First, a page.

Like any showman, U.S. President Donald Trump always claims to have a few good tricks up his sleeve.
Only this isn’t a performance, it’s a pandemic that has killed nearly 200,000 Americans.
Despite having two world-leading scientific agencies at his disposal — the Centers for Disease Control and the National Institute for Allergy and Infectious Diseases — Trump has decided he’s better served by ignoring facts and science.
Instead, he has regularly embraced what could best be described as “magic thinking” — promising, or perhaps even believing the impossible, instead of dealing with reality.
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First came Trump’s public claims about the virus itself, which were never rooted in anything but his own wild guesses: “One day it will just disappear,” said Trump, promising the virus would go away on its own.
He regularly claimed that the virus would probably die off during the warm summer months — “maybe this goes away with heat and light,” he said.
That never came close to happening in the U.S. – in fact, as the summer wore on, things got worse.
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To be fair, many scientists kept an open mind to the idea of seasonality during the early days of the pandemic, but none of them promised the virus would simply vanish on its own.
For epidemiologists, the uncertainty of a summer slow-down always came with warnings of a second wave in the fall. The official position of the Trump White House is still that there is no second wave coming.
To this day, Trump is so outwardly confident that things will improve on their own that he proclaimed it will be “very safe” for Americans to vote in person on Nov. 3. It’s hard to see how the current situation of approximately 40,000 new cases and 1,100 deaths per day will resolve itself in just a few short weeks.
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Then there’s Trump’s repeated promise of a miracle cure.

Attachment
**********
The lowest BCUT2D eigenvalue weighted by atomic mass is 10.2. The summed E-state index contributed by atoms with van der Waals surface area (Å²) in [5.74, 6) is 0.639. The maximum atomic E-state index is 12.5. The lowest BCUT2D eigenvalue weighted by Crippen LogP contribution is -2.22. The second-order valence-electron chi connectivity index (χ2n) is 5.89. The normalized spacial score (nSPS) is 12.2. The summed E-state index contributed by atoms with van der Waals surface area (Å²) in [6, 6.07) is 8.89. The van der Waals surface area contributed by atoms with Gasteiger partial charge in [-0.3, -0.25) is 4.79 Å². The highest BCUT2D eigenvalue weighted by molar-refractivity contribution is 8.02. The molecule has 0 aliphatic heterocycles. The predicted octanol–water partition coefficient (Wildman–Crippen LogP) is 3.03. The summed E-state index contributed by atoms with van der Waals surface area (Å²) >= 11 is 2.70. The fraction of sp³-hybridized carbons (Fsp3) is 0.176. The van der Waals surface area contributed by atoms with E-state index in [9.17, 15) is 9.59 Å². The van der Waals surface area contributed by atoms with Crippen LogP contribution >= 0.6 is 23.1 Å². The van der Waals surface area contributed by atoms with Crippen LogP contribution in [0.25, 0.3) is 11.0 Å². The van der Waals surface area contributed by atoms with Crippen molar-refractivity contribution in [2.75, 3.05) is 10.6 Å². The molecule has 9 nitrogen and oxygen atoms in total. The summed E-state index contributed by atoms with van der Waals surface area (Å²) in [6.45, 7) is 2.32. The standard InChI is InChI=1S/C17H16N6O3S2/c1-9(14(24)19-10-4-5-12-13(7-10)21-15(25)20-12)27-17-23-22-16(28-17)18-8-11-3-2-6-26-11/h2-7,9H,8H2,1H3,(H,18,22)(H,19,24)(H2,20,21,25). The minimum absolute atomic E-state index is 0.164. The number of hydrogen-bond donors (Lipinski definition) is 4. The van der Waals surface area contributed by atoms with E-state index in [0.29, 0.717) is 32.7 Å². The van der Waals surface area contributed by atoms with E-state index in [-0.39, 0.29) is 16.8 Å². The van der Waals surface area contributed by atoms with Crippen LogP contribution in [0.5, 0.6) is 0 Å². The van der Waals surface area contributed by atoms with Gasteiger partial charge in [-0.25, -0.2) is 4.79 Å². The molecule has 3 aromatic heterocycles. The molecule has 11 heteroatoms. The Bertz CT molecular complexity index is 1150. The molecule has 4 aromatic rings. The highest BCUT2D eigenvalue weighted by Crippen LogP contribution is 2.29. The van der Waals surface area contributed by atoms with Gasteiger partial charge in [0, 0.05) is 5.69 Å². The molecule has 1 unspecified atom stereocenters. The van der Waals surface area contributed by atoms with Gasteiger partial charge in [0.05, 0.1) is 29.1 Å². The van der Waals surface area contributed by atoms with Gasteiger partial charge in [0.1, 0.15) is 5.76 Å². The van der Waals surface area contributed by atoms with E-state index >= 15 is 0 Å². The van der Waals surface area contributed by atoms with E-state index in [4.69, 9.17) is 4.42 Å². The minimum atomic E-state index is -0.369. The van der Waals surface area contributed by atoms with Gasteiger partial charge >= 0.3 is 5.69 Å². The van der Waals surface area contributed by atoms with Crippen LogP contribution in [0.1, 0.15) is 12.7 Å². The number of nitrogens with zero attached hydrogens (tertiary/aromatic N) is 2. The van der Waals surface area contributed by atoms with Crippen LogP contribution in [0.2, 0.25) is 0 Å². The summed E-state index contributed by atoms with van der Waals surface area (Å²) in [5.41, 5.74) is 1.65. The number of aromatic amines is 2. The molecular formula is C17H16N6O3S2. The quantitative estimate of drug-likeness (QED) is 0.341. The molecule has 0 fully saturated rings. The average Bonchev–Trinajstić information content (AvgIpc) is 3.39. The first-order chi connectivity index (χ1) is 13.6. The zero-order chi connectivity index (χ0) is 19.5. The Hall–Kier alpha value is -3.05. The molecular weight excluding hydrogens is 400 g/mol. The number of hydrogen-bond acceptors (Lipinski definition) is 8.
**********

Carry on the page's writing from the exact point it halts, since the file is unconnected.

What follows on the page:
Hydroxychloroquine and zinc came first — Trump even claimed to be taking the treatments himself just as studies began to question their effectiveness. Later, Trump pushed convalescent plasma, which later turned out to be not all he had promised.
Now Trump is vowing to deliver a new miracle in the form of a vaccine, which he claims will be ready for widespread distribution to the American people, and maybe even other nations, within just a few short weeks. Several vaccines are in stage three clinical trials, and undergoing simultaneous manufacturing, but no successful candidate has yet been identified.
Trump, who is not a doctor or scientist, and who has no medical training himself, is so confident in his claims that he decided to publically humiliate Dr. Robert Redfield, the man he appointed to head the CDC.
Redfield told a congressional committee that a vaccine likely won’t be ready for widespread deployment to the American people until mid-to-late 2021.
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“Under no circumstance will it be as late as the doctor said,” Trump said shortly after, claiming Redfield didn’t understand what he was saying under oath. “We’re ready to go immediately,” claimed the president, without offering any evidence.
Moments earlier, Trump’s newest coronavirus advisor Dr. Scott Atlas, who is also not an epidemiologist or a vaccine scientist, offered his own dose of reality.
“There will be 700 million doses by the end of Q1,” said Atlas, promising a timeline still far more aggressive than Redfield, but more realistic than Trump. Atlas said that “high-priority people,” such as medical workers, could receive their dose by January, adding the important caveat that “of course, it depends on when things are approved.”
In a recent interview with Global News, Dr. Anthony Fauci offered a similar timeline to Redfield.
“You can start thinking about the deployment of that vaccine at the end of the year, or the beginning of the first quarter, the first half of 2021,” said Fauci. “As we get well into 2021 there likely will be enough doses for everyone who needs it.”
In short, widespread distribution of a vaccine to every American will not happen the moment a successful vaccine is identified. There’s potentially another year of hardship and caution to get through first.
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It’s not surprising that any politician might try to offer a rosy picture in the weeks leading up to an election, but Trump has never really levelled with the American people about the challenges they collectively face.
What made the revelations in Bob Woodward’s recent book so astonishing is that they showed Trump had a clear-eyed understanding of the virus, its potency, and risks, as early as February.
To this day, that message has never been uttered publically by Trump.
Instead, the president keeps telling Americans they don’t need to hope for the best because they’re going to receive it — even if the experts say otherwise.
Jackson Proskow is the Washington bureau chief for Global National.
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